Across the country, students, their families, and teachers have shown up or logged into a new school year. The standardized practices and structures of their new classrooms are still-recognizable versions of pre-pandemic schooling that have been flattened, twisted, and forced to fit into new, socially-distanced, and on-screen classes. Even under “normal” circumstances, many of these familiar school practices have been historically inadequate for ensuring the success of all students.
Especially now, the particular challenges involve engaging students in developmentally appropriate practices: building interpersonal relationships, and providing mental and behavioral health supports are more acute. And, it’s not just students needing care and support. Teachers increasingly work in greater isolation from their students and their colleagues.
What do our students and teachers need to thrive at school, at work, and at home? How can school and district leaders support and care for their school communities? Join us for a conversation exploring these questions and more.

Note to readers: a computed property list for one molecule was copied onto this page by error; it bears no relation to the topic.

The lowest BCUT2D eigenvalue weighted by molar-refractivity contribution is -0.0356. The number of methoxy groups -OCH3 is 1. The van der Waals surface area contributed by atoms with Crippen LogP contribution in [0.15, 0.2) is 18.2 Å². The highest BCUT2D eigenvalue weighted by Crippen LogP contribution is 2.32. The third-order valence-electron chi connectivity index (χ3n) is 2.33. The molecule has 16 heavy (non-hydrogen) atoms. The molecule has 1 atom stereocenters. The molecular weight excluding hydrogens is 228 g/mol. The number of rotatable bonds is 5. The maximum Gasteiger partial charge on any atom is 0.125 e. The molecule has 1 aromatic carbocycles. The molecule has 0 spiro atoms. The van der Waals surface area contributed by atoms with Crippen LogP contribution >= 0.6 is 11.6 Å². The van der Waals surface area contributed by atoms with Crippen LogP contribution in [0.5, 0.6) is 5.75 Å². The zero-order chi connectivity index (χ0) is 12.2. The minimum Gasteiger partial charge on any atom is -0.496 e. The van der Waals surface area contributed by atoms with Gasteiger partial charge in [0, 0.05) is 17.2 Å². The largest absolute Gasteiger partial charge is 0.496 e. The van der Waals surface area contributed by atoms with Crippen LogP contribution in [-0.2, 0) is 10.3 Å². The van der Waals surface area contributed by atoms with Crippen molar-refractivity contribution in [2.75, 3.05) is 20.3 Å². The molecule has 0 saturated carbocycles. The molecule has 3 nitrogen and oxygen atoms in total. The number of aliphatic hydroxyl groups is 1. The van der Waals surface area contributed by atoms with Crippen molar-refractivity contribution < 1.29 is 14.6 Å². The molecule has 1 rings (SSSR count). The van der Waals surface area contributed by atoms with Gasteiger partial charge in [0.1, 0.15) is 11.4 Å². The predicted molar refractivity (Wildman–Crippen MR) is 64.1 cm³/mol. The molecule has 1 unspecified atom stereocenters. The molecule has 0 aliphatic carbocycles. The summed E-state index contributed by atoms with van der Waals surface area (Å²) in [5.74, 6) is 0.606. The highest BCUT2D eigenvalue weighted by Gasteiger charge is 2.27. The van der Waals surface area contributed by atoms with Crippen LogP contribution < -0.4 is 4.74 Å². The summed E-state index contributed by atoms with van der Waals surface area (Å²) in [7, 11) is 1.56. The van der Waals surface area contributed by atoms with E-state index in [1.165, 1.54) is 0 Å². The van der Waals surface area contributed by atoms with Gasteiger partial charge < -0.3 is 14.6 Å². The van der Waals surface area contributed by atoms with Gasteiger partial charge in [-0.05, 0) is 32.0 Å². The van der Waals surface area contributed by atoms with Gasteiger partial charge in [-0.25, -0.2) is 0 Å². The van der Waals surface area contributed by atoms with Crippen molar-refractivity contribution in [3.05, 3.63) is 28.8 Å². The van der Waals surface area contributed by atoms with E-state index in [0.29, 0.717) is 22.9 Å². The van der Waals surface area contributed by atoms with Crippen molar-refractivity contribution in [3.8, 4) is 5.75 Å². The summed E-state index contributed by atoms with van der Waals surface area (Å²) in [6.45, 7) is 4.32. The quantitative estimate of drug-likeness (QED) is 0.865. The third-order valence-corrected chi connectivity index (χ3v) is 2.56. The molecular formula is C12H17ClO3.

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About the Presenter
Steve Amstutz began his career serving children in education as a 5th grade teacher in Houston, Texas. He served as a principal for 20 years at both elementary and secondary schools. During those years, he founded Liberty High School an alternative school designed specifically to meet the challenges faced by older, immigrant students, and DiscoverU, a non-profit providing novel learning experiences beyond the high school classroom that expand students’ aspirations and develop the confidence and skills essential for college success. Since 2013, Steve has worked as Director of Measuring What Matters at the Institute for Research and Reform in Education supporting school improvement initiatives in urban and rural school districts across the country. He is a lecturer in the educational leadership program at Rice University.
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